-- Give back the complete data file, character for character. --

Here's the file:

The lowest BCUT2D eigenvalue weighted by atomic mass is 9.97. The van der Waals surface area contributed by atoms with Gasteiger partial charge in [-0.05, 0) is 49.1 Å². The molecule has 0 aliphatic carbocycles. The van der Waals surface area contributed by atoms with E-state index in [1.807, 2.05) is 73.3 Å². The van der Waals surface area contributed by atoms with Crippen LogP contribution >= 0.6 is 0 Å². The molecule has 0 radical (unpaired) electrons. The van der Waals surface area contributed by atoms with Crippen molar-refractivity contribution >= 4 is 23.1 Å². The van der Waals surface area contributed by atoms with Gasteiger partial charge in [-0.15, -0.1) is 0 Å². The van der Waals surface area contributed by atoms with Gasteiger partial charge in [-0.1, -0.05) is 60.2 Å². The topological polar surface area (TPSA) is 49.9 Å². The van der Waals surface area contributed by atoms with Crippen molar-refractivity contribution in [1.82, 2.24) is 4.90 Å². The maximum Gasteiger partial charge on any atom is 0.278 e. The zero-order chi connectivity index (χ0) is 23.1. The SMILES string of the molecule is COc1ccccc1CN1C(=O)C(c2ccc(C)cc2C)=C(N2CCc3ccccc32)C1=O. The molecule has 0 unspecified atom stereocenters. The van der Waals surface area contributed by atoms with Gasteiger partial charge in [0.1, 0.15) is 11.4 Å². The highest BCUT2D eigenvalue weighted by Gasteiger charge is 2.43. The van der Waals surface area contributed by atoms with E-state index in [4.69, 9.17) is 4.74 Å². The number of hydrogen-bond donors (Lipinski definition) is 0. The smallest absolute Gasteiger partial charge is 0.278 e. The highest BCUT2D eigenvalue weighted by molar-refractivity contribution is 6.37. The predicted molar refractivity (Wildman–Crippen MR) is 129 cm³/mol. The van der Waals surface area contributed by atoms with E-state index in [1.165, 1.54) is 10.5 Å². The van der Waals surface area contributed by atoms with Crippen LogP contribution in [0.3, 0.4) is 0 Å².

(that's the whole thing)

The lowest BCUT2D eigenvalue weighted by atomic mass is 9.97. The van der Waals surface area contributed by atoms with Gasteiger partial charge in [-0.05, 0) is 49.1 Å². The molecule has 0 aliphatic carbocycles. The van der Waals surface area contributed by atoms with E-state index in [1.807, 2.05) is 73.3 Å². The van der Waals surface area contributed by atoms with Crippen LogP contribution >= 0.6 is 0 Å². The molecule has 0 radical (unpaired) electrons. The van der Waals surface area contributed by atoms with Crippen molar-refractivity contribution >= 4 is 23.1 Å². The van der Waals surface area contributed by atoms with Gasteiger partial charge in [-0.15, -0.1) is 0 Å². The van der Waals surface area contributed by atoms with Gasteiger partial charge in [-0.1, -0.05) is 60.2 Å². The topological polar surface area (TPSA) is 49.9 Å². The van der Waals surface area contributed by atoms with Crippen molar-refractivity contribution in [1.82, 2.24) is 4.90 Å². The maximum Gasteiger partial charge on any atom is 0.278 e. The zero-order chi connectivity index (χ0) is 23.1. The SMILES string of the molecule is COc1ccccc1CN1C(=O)C(c2ccc(C)cc2C)=C(N2CCc3ccccc32)C1=O. The molecule has 0 unspecified atom stereocenters. The van der Waals surface area contributed by atoms with Gasteiger partial charge in [0.1, 0.15) is 11.4 Å². The highest BCUT2D eigenvalue weighted by Gasteiger charge is 2.43. The van der Waals surface area contributed by atoms with E-state index in [4.69, 9.17) is 4.74 Å². The number of hydrogen-bond donors (Lipinski definition) is 0. The smallest absolute Gasteiger partial charge is 0.278 e. The highest BCUT2D eigenvalue weighted by molar-refractivity contribution is 6.37. The predicted molar refractivity (Wildman–Crippen MR) is 129 cm³/mol. The van der Waals surface area contributed by atoms with E-state index in [1.165, 1.54) is 10.5 Å². The van der Waals surface area contributed by atoms with Crippen LogP contribution in [0.3, 0.4) is 0 Å².